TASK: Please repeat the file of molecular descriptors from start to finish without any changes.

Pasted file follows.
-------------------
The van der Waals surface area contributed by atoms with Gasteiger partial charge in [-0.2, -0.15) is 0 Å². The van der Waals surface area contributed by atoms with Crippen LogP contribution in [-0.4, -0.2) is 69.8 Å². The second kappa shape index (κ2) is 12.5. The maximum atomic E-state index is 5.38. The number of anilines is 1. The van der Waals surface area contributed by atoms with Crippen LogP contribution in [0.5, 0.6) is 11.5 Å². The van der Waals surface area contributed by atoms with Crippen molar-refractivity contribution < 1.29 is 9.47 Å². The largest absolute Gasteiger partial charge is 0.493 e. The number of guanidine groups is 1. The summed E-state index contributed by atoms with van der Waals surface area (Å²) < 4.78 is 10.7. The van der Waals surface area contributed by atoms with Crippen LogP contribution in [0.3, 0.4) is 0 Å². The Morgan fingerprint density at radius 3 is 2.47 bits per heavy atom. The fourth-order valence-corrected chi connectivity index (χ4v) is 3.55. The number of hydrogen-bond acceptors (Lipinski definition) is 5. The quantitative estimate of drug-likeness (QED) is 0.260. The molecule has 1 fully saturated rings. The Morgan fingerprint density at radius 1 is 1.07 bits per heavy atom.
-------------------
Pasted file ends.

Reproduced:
The van der Waals surface area contributed by atoms with Gasteiger partial charge in [-0.2, -0.15) is 0 Å². The van der Waals surface area contributed by atoms with Crippen LogP contribution in [-0.4, -0.2) is 69.8 Å². The second kappa shape index (κ2) is 12.5. The maximum atomic E-state index is 5.38. The number of anilines is 1. The van der Waals surface area contributed by atoms with Crippen LogP contribution in [0.5, 0.6) is 11.5 Å². The van der Waals surface area contributed by atoms with Crippen molar-refractivity contribution < 1.29 is 9.47 Å². The largest absolute Gasteiger partial charge is 0.493 e. The number of guanidine groups is 1. The summed E-state index contributed by atoms with van der Waals surface area (Å²) < 4.78 is 10.7. The van der Waals surface area contributed by atoms with Crippen LogP contribution in [0.3, 0.4) is 0 Å². The Morgan fingerprint density at radius 3 is 2.47 bits per heavy atom. The fourth-order valence-corrected chi connectivity index (χ4v) is 3.55. The number of hydrogen-bond acceptors (Lipinski definition) is 5. The quantitative estimate of drug-likeness (QED) is 0.260. The molecule has 1 fully saturated rings. The Morgan fingerprint density at radius 1 is 1.07 bits per heavy atom.